Five minutes later, I was wheeled into the operating theatre while my husband waited outside. Luckily, at this point, I was allowed to remove my mask. They transferred me onto the cold surgical table. I was instructed to sit up and crouch over into a semi ball position. The doctor first showed me an average size needle and said: "This is just to numb the area." "Ok," I thought, "no big deal." Then he showed me the massive needle that would deliver the actual anesthesia. Thankfully, the area was numb and I didn't have to actually see him jab it into my spine. Within minutes, I couldn't feel anything from my waist straight down to my toes.
Then, for a split moment, I was left alone but it felt like an eternity. I did what I think anyone else in my position would do, I prayed.
As I lay on the surgical table, waiting for them to allow my husband into the room, the nurses and doctors started talking, trying to distract me from what was about to happen. After a couple of minutes, the anesthesiologist looked worried and said "you look really calm, but your heart monitor says something else." That's when I was given and additional dose of medication to calm me down.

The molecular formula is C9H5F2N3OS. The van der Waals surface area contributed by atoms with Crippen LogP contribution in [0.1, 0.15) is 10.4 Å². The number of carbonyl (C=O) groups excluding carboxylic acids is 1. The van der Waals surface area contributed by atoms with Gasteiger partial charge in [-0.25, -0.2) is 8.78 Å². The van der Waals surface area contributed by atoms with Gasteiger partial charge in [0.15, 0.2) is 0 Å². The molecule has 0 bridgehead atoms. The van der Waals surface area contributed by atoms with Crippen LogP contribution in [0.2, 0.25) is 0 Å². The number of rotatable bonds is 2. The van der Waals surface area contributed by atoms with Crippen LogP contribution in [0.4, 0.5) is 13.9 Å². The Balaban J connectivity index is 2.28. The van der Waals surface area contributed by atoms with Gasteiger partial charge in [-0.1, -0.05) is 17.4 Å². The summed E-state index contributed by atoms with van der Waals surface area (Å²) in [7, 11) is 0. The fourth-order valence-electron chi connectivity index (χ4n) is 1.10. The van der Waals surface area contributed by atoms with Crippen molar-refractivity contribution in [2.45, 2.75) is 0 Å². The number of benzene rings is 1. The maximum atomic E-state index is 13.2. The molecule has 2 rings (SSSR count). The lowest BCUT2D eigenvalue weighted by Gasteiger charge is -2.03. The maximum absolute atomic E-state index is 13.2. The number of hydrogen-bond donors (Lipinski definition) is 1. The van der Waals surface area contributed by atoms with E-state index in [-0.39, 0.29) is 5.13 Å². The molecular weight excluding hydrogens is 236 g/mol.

Shortly after my husband entered the room, they began the procedure. We were given a play by play of the surgery as it happened. My husband watched on like a champion, taking it all in while I watched the surgery from the reflection in the ceiling. The doctor cut through seven layers to get to our baby. Then, without even realizing how much time had passed, I saw the doctor pull out this small bloody bottom and say excitedly, "it's a girl." I was ecstatic. The doctor swiftly but carefully pulled her head out from my rib cage and then the nurses swooped in to take her away.
There was a doctor there waiting to check her out, a pediatrician specializing in breech babies. She was there to determine if the reason our baby didn't turn was neurological or simply stubbornness on my daughter's part. After what seemed like an eternity, they finally brought my baby to my face and allowed me to kiss her before taking her out of the operating theatre.
My doctor began the process of stitching me up while my husband was escorted out to stay with our child. As he stitched, he congratulated me on a job well done and a beautiful little baby girl. I couldn't wait to see my child, hold her and never let her go. Then, the doctor said something that still resonates with me "The hard part has just begun. Love her but love yourself too."